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Many countries are criticized for favoring those in privileged positions which enables them a leg-up in the corporate world. Unfortunately, there are now fewer chances for Americans to build their skills and get on in the workplace unless they have a top degree or the right connections.

A report by The Economist has shown that if people become trapped in low paid jobs or can’t find the right work, it not only affects their life but also their family, contributing to a cycle of disadvantage and social immobility. It’s therefore fundamentally important to ensure that those in lower paid positions are afforded the opportunities to progress within their workplace if not outside of it.

According to the Education and the Workforce Committee, the recent “economic downturn is a reminder of how critically important education and training opportunities are to workers in an increasingly competitive global economy. Training and education can create jobs and help put Americans back to work”.

“Training and education can create jobs and help put Americans back to work”

Once an individual hits the job market they should be entitled to the same opportunities within an organization as anybody else. Yes, a college education is important but it’s also important to ensure those who work in the mail-room, for example, are given the tools to reach their full potential.

Most professions are dominated by those educated in the best or private schools and from a handful of universities.

But, what about those who want to work their way up the corporate ladder without these advantages?

Research shows that initial education and family background has less to do with movement within organizations because once someone has their foot in the door their progression has more to do with self-motivation, self-development along with the corporate training and company development opportunities provided by their employer. As in school, the harder you work, the better you will do.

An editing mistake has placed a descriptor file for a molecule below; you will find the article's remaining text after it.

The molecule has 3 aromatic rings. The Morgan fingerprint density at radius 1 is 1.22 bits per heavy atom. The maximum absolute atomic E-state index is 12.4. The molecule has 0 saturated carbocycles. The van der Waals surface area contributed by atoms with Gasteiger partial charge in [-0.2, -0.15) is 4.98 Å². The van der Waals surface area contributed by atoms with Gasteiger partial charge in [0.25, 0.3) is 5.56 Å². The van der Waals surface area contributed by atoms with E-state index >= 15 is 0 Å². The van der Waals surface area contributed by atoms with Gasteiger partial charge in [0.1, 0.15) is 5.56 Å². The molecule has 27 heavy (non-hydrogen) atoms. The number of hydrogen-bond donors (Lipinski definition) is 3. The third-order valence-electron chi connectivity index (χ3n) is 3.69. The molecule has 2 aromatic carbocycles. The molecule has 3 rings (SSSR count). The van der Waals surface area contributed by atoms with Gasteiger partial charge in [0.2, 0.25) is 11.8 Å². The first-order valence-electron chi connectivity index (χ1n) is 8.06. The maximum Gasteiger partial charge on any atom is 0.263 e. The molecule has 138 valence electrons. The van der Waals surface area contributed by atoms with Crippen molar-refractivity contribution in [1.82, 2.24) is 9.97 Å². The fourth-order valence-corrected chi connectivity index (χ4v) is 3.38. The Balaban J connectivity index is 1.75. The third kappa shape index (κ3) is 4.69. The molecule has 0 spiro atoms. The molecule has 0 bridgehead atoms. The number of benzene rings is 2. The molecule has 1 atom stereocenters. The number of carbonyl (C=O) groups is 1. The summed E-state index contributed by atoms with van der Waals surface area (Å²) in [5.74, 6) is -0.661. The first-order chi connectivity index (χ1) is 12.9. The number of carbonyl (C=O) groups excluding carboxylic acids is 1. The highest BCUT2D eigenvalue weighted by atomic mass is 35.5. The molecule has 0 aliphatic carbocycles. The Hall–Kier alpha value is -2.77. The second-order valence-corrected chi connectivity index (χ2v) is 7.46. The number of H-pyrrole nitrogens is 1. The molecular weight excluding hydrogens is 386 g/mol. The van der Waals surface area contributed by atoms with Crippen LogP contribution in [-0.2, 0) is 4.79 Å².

For those who did not seek higher education or who enter top colleges, it is important for organizations to offer the kind of job training and additional support to encourage workers to achieve more.  Those who do not necessarily see higher education as worth the time or money, can improve their own mobility by working hard and committing with their chosen vocation or organization, and climb the ladder that way. With the abundance of part-time, online and flexible courses available for job training, and corporate guidance to develop their skill-set and gain new qualifications, education does not have to be the only means of improving one’s lot. Improving an individual’s chances to get on in work will help drive the economy, as well as improve social mobility.

Education and training
According to Gallup, a majority of workers believe that a college degree is not needed to progress in the workplace. With 4 in 10 employed college graduates saying a college degree is not required for the work they do, students are increasingly looking at vocational education, technical training, online education, self-directed learning, and internships to succeed.

A key to ensuring progression in the workplace is by choosing a vocation with lifelong mobility. Ensuring that the choices made at the start of a career will enable a smoother path to promotion and progression throughout.

Employers are looking more at extra-curricular support for their workers, online training and even funding workers through education to ensure their workforce is the best in the business.

According to the National Bureau of Economic Research, college courses give employees new “general skills” that raise the ability of these workers to qualify for higher pay – their market wage – and may enable them to more easily jump to another job in another firm. It is the firm’s responsibility to supply their employees with these opportunities, which in turn ensures their company an overall professional edge within their industry.

Other avenues including internships and placements can provide valuable opportunities for young people to gain extra skills, increase their understanding of the job or to gain experiences in other areas. Once workers prove the competences required within a specific area they will then be able to progress within that field.

Not only is progression in the workplace key to improving social mobility but it’s also a key economy driver in the United States.

Economic and social mobility depends on increasing fair access to jobs, and by providing education and training to those who might not have a top education achieves this goal.

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